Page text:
Heat Stress

Heat stress has increasingly become more severe over the last decade and it affects the animal farming industry globally with huge economic losses. Heat waves increase the chances of livestock experiencing heat stress, especially when night-time temperatures remain high, and animals are unable to cool off. Extreme temperatures - hot and cold - across the globe are getting more frequent and intense. Unfortunately, the damaging consequences of heat stress in animal production and health are expected to continue and intensify in the future, especially if thermotolerance and climate adaptation practices are not addressed. Thus, farm animals are seriously affected by extreme temperatures and need further support against the consequences of heat stress.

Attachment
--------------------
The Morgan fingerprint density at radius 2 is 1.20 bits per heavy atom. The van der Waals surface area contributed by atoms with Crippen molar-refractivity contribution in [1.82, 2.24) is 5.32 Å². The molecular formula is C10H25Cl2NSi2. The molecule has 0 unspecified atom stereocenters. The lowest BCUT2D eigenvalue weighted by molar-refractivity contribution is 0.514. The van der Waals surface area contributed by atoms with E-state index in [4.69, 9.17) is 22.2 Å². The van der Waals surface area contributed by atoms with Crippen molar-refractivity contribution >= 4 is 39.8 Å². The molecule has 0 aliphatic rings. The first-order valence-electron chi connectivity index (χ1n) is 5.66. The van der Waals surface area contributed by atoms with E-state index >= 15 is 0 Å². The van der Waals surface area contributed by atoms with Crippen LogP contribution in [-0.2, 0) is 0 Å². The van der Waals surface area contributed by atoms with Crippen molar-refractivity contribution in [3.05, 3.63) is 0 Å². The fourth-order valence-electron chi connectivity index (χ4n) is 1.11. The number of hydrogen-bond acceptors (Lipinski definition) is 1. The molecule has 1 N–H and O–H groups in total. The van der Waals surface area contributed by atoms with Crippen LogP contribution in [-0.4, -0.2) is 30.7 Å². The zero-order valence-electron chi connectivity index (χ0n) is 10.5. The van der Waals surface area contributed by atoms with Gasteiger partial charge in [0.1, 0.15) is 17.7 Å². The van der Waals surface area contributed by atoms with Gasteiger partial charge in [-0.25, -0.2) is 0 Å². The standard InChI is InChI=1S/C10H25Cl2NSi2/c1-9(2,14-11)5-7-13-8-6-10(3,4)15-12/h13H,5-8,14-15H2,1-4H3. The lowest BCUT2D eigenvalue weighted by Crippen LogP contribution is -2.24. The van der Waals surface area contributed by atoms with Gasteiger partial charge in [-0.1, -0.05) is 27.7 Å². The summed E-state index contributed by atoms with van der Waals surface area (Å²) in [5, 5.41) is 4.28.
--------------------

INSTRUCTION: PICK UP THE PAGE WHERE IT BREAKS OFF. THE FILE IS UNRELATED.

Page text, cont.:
Heat stress can occur irrespective of animal species, immune status, and age. The fast metabolic rate, rapid growth, and high level of production make swine, poultry, and ruminants particularly susceptible to heat stress. Swine and poultry suffer from heat stress due to the absence of functional sweat glands and inability to release heat through sweat as well as due to the presence of skin insulation provided by the subcutaneous fat in swine and by feathers in poultry. In ruminants, the heat released during the process of feed fermentation in the rumen increases the metabolic heat production and affects their thermoregulatory mechanisms.

Innovad® Heat Stress guide

To help our customers combat the detrimental effects of heat stress on animal health and performance, we have created an Innovad® heat stress guide. The guide provides a detailed overview of the consequences of heat stress in livestock and discusses ways in which we can support animals, maintain productivity, and prevent economic loss.

Send an email to our expert Dr. Milena Sevastiyanova, Global Technical Lead at Innovad® to request the full heat stress guide.